CONTINUEThis site uses cookies. By continuing to browse this site you are agreeing to our use of cookies. Find out more.

New Zealand Opposition Says It Would Ditch Tax Cut Plans

Monday, July 17, 2017

New Zealand's leading opposition party has said it would ditch plans by the government to lower taxes if elected.

The Labour Party said that it would not support the ruling National Party's proposal to cut taxes for higher earners.

"Our package is targeted at families on low and middle incomes, and we're not spending NZD400m (USD294m) on an unaffordable tax cut for the top 10 percent of income earners, like National wants to, while public services face cuts and our people face a housing crisis," said party Leader Andrew Little.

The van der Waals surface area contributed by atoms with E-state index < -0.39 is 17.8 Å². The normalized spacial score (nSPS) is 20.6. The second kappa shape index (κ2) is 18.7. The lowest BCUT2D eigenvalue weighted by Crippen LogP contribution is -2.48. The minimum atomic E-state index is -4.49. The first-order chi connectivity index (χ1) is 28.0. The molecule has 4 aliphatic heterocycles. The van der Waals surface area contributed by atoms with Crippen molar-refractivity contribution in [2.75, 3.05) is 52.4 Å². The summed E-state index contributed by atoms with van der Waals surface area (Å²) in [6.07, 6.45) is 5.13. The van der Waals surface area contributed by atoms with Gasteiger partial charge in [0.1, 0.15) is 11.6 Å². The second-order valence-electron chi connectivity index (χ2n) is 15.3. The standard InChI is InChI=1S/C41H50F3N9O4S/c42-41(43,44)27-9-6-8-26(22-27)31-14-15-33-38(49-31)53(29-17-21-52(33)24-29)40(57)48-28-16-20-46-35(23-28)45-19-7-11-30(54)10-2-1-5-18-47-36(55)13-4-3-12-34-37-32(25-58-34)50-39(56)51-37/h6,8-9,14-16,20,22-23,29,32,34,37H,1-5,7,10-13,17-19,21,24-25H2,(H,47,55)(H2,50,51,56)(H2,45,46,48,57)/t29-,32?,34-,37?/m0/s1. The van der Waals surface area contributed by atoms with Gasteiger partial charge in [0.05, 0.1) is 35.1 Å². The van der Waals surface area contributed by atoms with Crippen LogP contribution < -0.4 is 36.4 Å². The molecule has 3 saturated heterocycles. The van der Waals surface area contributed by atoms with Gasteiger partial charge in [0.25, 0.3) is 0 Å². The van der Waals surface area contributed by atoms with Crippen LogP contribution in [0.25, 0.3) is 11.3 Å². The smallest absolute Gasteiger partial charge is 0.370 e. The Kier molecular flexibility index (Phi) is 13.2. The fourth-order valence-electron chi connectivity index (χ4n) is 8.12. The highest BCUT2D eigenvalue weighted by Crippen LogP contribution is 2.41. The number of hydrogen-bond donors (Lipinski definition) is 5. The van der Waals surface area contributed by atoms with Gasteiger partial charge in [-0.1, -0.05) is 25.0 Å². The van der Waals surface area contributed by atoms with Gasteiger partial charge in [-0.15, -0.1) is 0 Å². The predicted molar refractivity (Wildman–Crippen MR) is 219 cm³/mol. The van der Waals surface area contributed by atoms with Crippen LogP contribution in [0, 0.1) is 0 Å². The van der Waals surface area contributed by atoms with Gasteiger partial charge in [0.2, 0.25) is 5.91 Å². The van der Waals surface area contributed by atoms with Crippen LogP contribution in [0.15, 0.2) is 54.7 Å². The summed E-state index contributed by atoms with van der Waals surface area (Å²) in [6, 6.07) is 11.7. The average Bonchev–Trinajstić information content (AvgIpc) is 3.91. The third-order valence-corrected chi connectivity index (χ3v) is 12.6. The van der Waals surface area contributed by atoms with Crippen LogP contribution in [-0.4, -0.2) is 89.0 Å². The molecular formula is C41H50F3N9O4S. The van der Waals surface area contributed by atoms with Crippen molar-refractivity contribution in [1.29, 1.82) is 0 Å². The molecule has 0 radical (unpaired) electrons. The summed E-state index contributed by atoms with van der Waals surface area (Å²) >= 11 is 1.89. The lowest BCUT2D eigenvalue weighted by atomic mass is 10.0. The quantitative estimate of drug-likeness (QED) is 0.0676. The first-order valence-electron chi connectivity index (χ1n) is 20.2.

New Zealand's Prime Minister, Bill English, said in June that taxes for individuals would be lower if his party is re-elected on September 23.

Speaking to the National Party conference, he said that a "priority will be further raising take-home incomes and reducing taxes."

He described measures announced at the Budget as being a key first step in this direction. In the May 24 Budget, the Government announced that the lowest tax bracket, under which a 10.5 percent tax rate applies to income up to NZD14,000, would be increased to NZD22,000. The next tax bracket, which features a 17.5 percent rate, would also be hiked, from NZD48,000 to NZD52,000. There is no tax exempt threshold in New Zealand.

As the changes would apply from April 1, 2018, the measures would likely only proceed if, as expected, the Government wins the September election.